This collection was brought into the world to help us understand the diversity of views, hopes, insights and opinions the community holds about the complicated problems of communication and literacy challenges. The writings are warm, frank, inspiring and varied. They are filled with yearning and hope. You might not completely agree with them but that is the very point. You might learn something about your unconscious biases. We did. The writings will help you see the size of the cloth we must hold and stitch and embroider, to feel the tension we must bear, if we are to collectively make a difference to Tasmania’s and Australia’s literacy woes.
The point of it all is to share meaning with respect and non-judgment. To listen.
We value listening. Listening heals.
The Collection helps us listen to the voices of others. So it helps us understand. And if we are to simultaneously resolve wicked problems and be respectful, we need to calmly understand much more than we do.
We’ve been astounded at the diverse beauty, wisdom, insight and passions expressed by those who have written for this initiative. We are sure you will learn something new through them too.
At the launch, our founder, Rosie, shared an extraordinary poem about listening: Finding What You Didn’t Lose by John Fox. Read it. Your creativity will begin to glow in your mind’s eye!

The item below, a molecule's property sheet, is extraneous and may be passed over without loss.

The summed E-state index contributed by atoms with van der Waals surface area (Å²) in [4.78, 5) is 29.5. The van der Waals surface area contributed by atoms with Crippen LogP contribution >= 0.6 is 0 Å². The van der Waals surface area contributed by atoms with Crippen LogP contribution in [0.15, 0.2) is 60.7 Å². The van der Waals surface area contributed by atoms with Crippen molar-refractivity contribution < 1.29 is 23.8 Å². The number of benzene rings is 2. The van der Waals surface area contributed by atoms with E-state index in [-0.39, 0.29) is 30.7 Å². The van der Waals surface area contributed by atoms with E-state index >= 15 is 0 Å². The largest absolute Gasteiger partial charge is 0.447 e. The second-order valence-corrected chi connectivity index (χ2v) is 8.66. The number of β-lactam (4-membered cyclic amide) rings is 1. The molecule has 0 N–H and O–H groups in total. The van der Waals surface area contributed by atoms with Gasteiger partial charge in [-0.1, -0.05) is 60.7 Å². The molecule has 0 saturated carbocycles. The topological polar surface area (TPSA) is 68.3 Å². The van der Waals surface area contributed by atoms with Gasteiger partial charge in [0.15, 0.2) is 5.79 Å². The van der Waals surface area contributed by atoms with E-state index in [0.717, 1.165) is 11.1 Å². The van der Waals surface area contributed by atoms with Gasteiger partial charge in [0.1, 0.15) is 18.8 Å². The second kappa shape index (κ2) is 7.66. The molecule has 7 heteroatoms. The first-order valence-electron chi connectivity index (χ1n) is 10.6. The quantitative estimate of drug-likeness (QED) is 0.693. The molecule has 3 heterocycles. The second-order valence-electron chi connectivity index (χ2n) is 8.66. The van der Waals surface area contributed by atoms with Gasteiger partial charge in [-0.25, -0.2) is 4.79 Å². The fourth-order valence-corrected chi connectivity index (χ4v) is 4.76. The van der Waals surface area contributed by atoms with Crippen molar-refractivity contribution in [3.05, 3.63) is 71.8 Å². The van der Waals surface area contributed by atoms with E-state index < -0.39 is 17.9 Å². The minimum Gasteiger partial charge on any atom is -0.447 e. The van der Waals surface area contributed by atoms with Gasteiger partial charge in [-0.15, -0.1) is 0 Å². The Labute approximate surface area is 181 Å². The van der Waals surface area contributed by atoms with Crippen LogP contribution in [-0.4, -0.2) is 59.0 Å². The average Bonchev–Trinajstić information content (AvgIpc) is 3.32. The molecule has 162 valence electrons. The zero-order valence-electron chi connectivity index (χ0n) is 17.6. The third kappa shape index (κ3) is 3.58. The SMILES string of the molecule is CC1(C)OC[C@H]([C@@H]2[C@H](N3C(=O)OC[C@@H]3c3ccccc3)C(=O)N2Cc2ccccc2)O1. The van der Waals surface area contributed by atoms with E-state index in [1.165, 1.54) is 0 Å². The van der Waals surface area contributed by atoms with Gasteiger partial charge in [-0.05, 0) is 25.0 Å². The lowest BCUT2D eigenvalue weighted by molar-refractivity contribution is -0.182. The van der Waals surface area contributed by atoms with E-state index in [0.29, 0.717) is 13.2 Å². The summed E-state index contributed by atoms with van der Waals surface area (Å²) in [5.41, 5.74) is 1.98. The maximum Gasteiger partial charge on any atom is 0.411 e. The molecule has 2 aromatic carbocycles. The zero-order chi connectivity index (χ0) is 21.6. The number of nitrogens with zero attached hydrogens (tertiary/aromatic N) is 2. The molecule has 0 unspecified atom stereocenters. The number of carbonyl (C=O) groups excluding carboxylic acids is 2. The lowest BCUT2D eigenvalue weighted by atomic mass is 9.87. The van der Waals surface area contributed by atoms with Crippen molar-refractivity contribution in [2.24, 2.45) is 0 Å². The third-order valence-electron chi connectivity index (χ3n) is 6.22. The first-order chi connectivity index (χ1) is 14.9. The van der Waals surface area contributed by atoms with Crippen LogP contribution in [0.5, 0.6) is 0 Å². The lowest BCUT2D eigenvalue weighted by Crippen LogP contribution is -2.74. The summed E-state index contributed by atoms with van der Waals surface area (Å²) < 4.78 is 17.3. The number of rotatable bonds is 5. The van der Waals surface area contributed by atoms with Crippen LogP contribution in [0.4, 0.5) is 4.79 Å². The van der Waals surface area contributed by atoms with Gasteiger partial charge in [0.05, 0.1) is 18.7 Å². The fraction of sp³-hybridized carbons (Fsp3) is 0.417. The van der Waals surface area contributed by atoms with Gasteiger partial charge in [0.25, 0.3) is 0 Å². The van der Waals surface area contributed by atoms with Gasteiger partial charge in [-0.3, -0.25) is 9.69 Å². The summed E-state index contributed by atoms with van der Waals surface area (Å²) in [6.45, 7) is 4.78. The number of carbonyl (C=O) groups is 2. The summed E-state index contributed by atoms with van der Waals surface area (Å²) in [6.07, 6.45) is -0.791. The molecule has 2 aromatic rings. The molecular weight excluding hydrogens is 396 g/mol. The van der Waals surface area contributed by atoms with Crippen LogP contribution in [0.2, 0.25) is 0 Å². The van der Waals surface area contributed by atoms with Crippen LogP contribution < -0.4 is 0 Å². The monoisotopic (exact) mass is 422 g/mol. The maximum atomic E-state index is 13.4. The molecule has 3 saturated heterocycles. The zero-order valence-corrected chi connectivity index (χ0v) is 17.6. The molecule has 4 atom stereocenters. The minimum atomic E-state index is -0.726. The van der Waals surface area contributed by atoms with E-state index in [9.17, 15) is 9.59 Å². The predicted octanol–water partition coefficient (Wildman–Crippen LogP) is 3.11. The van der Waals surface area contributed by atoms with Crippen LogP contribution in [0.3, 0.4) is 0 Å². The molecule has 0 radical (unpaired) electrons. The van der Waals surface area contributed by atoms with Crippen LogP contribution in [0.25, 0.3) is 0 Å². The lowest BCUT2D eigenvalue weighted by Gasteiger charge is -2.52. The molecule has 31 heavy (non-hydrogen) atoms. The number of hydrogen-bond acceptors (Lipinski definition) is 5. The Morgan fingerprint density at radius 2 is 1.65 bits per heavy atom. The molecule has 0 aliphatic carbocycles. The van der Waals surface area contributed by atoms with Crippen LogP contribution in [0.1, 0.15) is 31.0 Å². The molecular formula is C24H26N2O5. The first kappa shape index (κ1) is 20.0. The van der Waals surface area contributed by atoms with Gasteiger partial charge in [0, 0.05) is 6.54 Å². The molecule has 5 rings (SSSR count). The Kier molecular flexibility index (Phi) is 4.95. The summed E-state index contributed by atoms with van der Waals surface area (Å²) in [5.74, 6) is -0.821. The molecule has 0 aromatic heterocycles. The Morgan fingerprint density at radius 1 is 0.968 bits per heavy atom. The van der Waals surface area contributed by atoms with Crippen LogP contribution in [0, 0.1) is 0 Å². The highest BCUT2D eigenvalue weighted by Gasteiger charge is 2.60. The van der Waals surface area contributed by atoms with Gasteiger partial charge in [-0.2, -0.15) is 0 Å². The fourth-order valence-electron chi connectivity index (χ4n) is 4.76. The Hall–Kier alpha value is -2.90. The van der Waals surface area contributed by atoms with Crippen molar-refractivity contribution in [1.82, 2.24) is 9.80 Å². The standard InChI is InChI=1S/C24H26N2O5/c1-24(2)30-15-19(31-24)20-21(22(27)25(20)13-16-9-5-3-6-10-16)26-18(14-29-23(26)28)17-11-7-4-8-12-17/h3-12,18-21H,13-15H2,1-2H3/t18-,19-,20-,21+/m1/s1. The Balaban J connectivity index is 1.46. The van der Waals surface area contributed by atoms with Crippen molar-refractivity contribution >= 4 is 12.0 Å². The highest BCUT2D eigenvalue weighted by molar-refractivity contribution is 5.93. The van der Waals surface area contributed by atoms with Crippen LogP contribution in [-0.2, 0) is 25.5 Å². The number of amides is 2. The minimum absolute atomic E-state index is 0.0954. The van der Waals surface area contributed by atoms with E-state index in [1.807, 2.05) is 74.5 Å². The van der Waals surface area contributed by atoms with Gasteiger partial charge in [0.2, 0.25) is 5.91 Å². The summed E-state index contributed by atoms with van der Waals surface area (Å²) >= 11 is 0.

Also at the launch, the audience shared some of their reflections after Her Excellency and others spoke. We will soon publish these insightful writings on our blog – keeping the dialogue going!
Communicating: The Heart of Literacy is a public dialogue about communication, literacy, enablement, collaboration, and relational trust.
In the joyful fuss of the launch of a project, however, we do not wish to stray from our core messages – that positive communication is the key to healthy and successful lives; it is the doorway to positive relationships, education, and employment. Chatter Matters Tasmania transforms lives through positive communication skills. It transforms learning to read, for those who have struggled with the process, into an experience which is honouring, joyful, hope-filled and successful. That people may then read to learn, according to their choice. The skills of communication are the foundations of literacy.
Our enormous thanks to our fine supporters:
Opinions by Tasmanians
Three-year old Ellie is sitting on my capacious Grand-dad lap listening to stories and chatting about the birds we can see from our verandah sofa. I ask her to pass me my glass and she says: “No, Grandad, I’ve got busy hands!” A fresh expression! Watching children...
I was born in one of Central Africa’s beautiful countries – the Democratic Republic of Congo. I am not only a Congolese-Australian but also a citizen of the world. Because of the many challenges that my fellow Congolese and I were and are still facing, in 2002 I...
There is no way you can survive in the modern world without being able to communicate, so it is critical that we encourage every person to be confident in their literacy ability. When I reflect on how we prepare students for the working world through teaching...